more recent times, involved visits to the area by 
many of our people, both as traders and as 
tourists. Since the early days of the last war they 
have also involved a number of important defense 
relationships. We recognize that these arrange- 
ments, important to our own defense and that of 
the Western Hemisphere — and indeed of major 
value to the free world's security system — have 
caused certain concern within The West Indies. 
It might be noted in connection with one aspect 
of this problem that approximately 75 percent of 
the total land acquired by the United States in 
tJie West Indies since 1941 has, in fact, been 
turned back to the local governments for agricul- 
tural and other uses. The people of The West 
Indies can be sure that we are mindful of their 
needs for land and will continue to turn it back 
whenever the requirements of defense permit. 

As well, there are certain positive advantages 
which accrue as a result of our defense relation- 
ship with The West Indies. I do not speak alone 
of the revenues which result from the presence of 
United States defense installations in the area. 
Fully as important is the opportunity which these 
associations give us both to develop a higher de- 
gree of mutual understanding and a sense of our 

Although the territories of The West Indies 
have great beauty and are endowed with natural 
resources, the standard of living still needs to be 
improved. The problem of populatioii in relation 
to developed resources is a serious matter and 
clearly calls for further economic development.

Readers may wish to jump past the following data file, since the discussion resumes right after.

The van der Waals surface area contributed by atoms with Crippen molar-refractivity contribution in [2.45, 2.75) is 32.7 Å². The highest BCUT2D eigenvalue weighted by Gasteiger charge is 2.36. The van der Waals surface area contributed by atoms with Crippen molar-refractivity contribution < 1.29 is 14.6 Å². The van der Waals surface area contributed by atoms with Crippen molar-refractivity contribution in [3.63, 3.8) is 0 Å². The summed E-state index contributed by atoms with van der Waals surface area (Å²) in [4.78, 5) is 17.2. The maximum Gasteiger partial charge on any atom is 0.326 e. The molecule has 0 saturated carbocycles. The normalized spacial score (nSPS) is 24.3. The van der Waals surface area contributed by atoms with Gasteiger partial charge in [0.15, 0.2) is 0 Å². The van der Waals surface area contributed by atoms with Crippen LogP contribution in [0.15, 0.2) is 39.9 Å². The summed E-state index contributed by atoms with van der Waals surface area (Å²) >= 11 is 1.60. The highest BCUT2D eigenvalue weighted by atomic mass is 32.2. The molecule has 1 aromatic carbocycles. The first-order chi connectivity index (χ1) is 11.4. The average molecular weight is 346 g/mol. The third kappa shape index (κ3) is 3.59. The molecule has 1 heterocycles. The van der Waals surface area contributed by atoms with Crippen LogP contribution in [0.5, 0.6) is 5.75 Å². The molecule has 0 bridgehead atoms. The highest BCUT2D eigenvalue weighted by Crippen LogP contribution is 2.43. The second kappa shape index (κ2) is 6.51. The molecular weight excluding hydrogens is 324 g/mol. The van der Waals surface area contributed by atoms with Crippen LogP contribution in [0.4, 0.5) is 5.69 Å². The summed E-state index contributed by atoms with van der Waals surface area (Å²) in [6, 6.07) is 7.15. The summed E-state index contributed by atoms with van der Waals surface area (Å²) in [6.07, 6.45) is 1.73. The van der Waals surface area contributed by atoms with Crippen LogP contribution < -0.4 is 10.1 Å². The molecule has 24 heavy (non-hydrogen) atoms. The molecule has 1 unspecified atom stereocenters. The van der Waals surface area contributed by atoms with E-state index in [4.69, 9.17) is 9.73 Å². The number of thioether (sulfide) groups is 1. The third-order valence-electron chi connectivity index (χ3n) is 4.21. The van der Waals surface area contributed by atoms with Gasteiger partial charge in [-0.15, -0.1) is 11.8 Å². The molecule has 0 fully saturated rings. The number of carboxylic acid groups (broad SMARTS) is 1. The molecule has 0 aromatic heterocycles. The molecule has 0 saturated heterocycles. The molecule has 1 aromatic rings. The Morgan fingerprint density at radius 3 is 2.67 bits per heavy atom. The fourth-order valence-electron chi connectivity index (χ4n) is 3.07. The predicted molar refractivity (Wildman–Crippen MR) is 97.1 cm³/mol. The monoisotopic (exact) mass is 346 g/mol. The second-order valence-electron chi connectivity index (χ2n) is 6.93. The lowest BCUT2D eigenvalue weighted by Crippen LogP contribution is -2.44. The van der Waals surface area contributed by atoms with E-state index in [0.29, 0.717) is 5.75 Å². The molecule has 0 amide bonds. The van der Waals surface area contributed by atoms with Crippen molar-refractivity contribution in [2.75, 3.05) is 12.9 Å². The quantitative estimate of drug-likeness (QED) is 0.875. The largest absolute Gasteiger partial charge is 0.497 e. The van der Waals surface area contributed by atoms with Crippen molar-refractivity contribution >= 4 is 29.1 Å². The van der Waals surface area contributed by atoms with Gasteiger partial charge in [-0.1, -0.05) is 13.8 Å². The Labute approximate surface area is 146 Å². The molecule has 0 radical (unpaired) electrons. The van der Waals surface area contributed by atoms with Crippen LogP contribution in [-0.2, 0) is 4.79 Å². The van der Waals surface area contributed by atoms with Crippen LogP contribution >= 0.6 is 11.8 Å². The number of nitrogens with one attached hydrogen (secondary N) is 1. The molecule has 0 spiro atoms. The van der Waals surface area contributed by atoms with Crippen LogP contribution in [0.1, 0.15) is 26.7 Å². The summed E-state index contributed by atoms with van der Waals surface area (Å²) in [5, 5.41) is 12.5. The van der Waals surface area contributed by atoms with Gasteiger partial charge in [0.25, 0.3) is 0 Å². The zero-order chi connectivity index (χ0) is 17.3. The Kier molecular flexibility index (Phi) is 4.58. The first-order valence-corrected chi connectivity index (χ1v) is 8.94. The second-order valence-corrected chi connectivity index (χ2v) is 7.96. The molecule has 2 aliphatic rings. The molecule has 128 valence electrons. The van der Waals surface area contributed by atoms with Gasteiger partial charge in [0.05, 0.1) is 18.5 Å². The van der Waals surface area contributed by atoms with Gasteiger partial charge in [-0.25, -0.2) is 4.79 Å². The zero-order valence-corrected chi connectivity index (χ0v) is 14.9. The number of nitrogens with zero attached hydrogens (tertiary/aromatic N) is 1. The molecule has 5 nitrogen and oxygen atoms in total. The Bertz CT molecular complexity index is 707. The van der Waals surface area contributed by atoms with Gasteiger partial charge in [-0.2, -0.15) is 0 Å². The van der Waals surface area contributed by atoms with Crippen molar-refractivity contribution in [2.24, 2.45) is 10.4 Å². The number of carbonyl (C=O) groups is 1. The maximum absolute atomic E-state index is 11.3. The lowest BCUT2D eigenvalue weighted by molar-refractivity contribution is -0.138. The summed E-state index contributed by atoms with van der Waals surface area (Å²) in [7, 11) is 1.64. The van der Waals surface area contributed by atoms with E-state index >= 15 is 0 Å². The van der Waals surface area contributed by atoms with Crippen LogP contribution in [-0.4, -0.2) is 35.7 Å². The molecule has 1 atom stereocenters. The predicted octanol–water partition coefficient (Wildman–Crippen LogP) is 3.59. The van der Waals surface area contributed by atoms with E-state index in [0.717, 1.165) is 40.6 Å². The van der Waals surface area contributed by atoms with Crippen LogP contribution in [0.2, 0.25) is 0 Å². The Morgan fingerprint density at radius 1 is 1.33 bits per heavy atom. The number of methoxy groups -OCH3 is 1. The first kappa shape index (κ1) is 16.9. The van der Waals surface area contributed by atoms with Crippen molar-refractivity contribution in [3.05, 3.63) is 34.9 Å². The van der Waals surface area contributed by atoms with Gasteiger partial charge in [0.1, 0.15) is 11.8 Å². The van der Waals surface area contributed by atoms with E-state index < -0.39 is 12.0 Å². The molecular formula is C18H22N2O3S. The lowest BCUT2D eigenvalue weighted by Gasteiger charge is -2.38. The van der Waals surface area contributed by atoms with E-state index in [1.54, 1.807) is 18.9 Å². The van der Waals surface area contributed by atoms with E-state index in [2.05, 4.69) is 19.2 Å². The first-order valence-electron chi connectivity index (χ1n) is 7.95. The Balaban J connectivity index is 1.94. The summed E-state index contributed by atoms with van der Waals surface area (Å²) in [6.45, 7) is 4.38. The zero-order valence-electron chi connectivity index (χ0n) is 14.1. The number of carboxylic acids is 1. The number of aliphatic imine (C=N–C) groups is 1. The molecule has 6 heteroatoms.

We are desirous to assist in attacking this prob- 
lem. To this end we are prepared to consider 
ways in which we may be able to help the new 
federation. Today we have also annomiced that 
immigration quotas to the United States from 
The West Indies will be increased by 100 percent.^ 

U.S. To Discuss Assistance 
to Tlie West Indies 

Press release 213 dated April 24 

The U.S. Government has advised the Government 
of Great Britain of its interest in the new federa- 
tion of The West Indies. It is the United States 
desire to foster the success of the federation and 
to assist, where practicable, its balanced economic 
growth. Accordingly it has requested the British 
Government to advise the Government of The West 
Indies that the United States would welcome in 
Washington a group representing The West Indies 
to discuss ways in which the U.S. Government may 
liest assist the Federal Government and through it 
tlie people of the new federation. 

On April 18 technical assistance agreements were 
signed at Washington extending American aid to 
the eastern territories of the federation.' With the 
technical assistance agreement already in effect 
with Jamaica, these agreements now extend ar- 
rangements for technical assistance to all of the 

Bulletin of May 5, 1958, p. 749. 

'On Apr. 22 the Department of State instructed its 
consulates at Barbados, Kingston, and Port-of-Spain that 
they could make available to the local press an announce- 
ment of the increase in the subquotas for The West Indies 
under the mother-country. quota. 

These are tokens of our friendship. They are evi- 
dence of our faith and belief that The West Indies 
will, in the not too distant future, be an important 
and prosperous member of the Western Hemi-